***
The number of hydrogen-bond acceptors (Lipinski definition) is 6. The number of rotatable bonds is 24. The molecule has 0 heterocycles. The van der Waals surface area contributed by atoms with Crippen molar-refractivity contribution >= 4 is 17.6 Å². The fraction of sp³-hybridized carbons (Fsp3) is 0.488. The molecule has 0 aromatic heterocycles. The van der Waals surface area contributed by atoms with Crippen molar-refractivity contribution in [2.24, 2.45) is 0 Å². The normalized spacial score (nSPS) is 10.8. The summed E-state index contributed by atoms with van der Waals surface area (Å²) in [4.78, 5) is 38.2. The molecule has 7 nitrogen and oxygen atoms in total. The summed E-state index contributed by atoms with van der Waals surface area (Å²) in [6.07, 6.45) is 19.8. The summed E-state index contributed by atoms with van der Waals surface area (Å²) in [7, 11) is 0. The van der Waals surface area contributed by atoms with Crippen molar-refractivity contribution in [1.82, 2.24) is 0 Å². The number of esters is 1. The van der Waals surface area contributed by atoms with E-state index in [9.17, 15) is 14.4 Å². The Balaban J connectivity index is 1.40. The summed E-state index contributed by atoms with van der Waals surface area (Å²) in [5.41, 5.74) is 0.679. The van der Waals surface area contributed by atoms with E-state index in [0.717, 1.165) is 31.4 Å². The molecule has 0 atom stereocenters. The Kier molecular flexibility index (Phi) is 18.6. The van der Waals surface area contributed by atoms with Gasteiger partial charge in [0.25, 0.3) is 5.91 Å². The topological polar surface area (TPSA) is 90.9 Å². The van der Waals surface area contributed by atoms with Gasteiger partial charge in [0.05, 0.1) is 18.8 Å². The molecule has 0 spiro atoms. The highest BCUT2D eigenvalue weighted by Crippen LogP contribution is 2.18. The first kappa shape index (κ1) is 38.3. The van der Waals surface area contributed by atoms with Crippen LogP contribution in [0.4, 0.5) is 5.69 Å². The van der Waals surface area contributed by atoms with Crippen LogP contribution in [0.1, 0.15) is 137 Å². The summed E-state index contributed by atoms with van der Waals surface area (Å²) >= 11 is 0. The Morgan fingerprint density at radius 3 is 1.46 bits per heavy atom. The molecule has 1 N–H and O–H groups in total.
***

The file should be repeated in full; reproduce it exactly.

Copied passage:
The number of hydrogen-bond acceptors (Lipinski definition) is 6. The number of rotatable bonds is 24. The molecule has 0 heterocycles. The van der Waals surface area contributed by atoms with Crippen molar-refractivity contribution >= 4 is 17.6 Å². The fraction of sp³-hybridized carbons (Fsp3) is 0.488. The molecule has 0 aromatic heterocycles. The van der Waals surface area contributed by atoms with Crippen molar-refractivity contribution in [2.24, 2.45) is 0 Å². The normalized spacial score (nSPS) is 10.8. The summed E-state index contributed by atoms with van der Waals surface area (Å²) in [4.78, 5) is 38.2. The molecule has 7 nitrogen and oxygen atoms in total. The summed E-state index contributed by atoms with van der Waals surface area (Å²) in [6.07, 6.45) is 19.8. The summed E-state index contributed by atoms with van der Waals surface area (Å²) in [7, 11) is 0. The van der Waals surface area contributed by atoms with Crippen molar-refractivity contribution in [1.82, 2.24) is 0 Å². The number of esters is 1. The van der Waals surface area contributed by atoms with E-state index in [9.17, 15) is 14.4 Å². The Balaban J connectivity index is 1.40. The summed E-state index contributed by atoms with van der Waals surface area (Å²) in [5.41, 5.74) is 0.679. The van der Waals surface area contributed by atoms with E-state index in [0.717, 1.165) is 31.4 Å². The molecule has 0 atom stereocenters. The Kier molecular flexibility index (Phi) is 18.6. The van der Waals surface area contributed by atoms with Gasteiger partial charge in [0.25, 0.3) is 5.91 Å². The topological polar surface area (TPSA) is 90.9 Å². The van der Waals surface area contributed by atoms with Gasteiger partial charge in [0.05, 0.1) is 18.8 Å². The molecule has 0 spiro atoms. The highest BCUT2D eigenvalue weighted by Crippen LogP contribution is 2.18. The first kappa shape index (κ1) is 38.3. The van der Waals surface area contributed by atoms with Crippen LogP contribution in [0.4, 0.5) is 5.69 Å². The van der Waals surface area contributed by atoms with Crippen LogP contribution in [0.1, 0.15) is 137 Å². The summed E-state index contributed by atoms with van der Waals surface area (Å²) >= 11 is 0. The Morgan fingerprint density at radius 3 is 1.46 bits per heavy atom. The molecule has 1 N–H and O–H groups in total.